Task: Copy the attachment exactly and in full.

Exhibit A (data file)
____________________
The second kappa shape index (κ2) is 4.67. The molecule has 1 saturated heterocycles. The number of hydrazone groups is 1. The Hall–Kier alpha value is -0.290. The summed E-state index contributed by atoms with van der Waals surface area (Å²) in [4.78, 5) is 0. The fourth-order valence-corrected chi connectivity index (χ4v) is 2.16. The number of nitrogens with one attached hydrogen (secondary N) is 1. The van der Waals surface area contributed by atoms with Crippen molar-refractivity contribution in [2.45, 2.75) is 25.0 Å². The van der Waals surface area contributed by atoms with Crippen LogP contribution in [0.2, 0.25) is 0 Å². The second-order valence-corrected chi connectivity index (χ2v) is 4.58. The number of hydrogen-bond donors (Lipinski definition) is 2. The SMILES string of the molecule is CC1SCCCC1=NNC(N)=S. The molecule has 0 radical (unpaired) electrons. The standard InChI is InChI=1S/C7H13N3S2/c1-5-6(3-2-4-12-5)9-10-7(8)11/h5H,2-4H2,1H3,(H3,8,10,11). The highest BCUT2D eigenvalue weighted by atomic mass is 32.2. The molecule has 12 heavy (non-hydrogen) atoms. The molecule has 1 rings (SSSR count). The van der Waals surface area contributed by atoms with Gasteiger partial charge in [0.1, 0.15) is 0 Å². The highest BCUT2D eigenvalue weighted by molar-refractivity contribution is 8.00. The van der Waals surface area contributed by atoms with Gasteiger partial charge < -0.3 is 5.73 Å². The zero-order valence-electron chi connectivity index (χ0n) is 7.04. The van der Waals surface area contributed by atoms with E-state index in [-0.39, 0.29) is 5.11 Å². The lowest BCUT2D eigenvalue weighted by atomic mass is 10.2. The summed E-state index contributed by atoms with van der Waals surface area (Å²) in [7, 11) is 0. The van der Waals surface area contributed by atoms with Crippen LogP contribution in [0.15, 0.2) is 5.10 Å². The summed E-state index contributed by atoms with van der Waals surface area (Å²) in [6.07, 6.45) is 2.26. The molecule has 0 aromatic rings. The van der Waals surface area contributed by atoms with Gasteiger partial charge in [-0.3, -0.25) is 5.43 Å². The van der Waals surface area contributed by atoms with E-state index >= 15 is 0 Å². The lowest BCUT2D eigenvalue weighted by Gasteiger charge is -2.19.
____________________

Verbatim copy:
The second kappa shape index (κ2) is 4.67. The molecule has 1 saturated heterocycles. The number of hydrazone groups is 1. The Hall–Kier alpha value is -0.290. The summed E-state index contributed by atoms with van der Waals surface area (Å²) in [4.78, 5) is 0. The fourth-order valence-corrected chi connectivity index (χ4v) is 2.16. The number of nitrogens with one attached hydrogen (secondary N) is 1. The van der Waals surface area contributed by atoms with Crippen molar-refractivity contribution in [2.45, 2.75) is 25.0 Å². The van der Waals surface area contributed by atoms with Crippen LogP contribution in [0.2, 0.25) is 0 Å². The second-order valence-corrected chi connectivity index (χ2v) is 4.58. The number of hydrogen-bond donors (Lipinski definition) is 2. The SMILES string of the molecule is CC1SCCCC1=NNC(N)=S. The molecule has 0 radical (unpaired) electrons. The standard InChI is InChI=1S/C7H13N3S2/c1-5-6(3-2-4-12-5)9-10-7(8)11/h5H,2-4H2,1H3,(H3,8,10,11). The highest BCUT2D eigenvalue weighted by atomic mass is 32.2. The molecule has 12 heavy (non-hydrogen) atoms. The molecule has 1 rings (SSSR count). The van der Waals surface area contributed by atoms with Gasteiger partial charge in [0.1, 0.15) is 0 Å². The highest BCUT2D eigenvalue weighted by molar-refractivity contribution is 8.00. The van der Waals surface area contributed by atoms with Gasteiger partial charge < -0.3 is 5.73 Å². The zero-order valence-electron chi connectivity index (χ0n) is 7.04. The van der Waals surface area contributed by atoms with E-state index in [-0.39, 0.29) is 5.11 Å². The lowest BCUT2D eigenvalue weighted by atomic mass is 10.2. The summed E-state index contributed by atoms with van der Waals surface area (Å²) in [7, 11) is 0. The van der Waals surface area contributed by atoms with Crippen LogP contribution in [0.15, 0.2) is 5.10 Å². The summed E-state index contributed by atoms with van der Waals surface area (Å²) in [6.07, 6.45) is 2.26. The molecule has 0 aromatic rings. The van der Waals surface area contributed by atoms with Gasteiger partial charge in [-0.3, -0.25) is 5.43 Å². The van der Waals surface area contributed by atoms with E-state index >= 15 is 0 Å². The lowest BCUT2D eigenvalue weighted by Gasteiger charge is -2.19.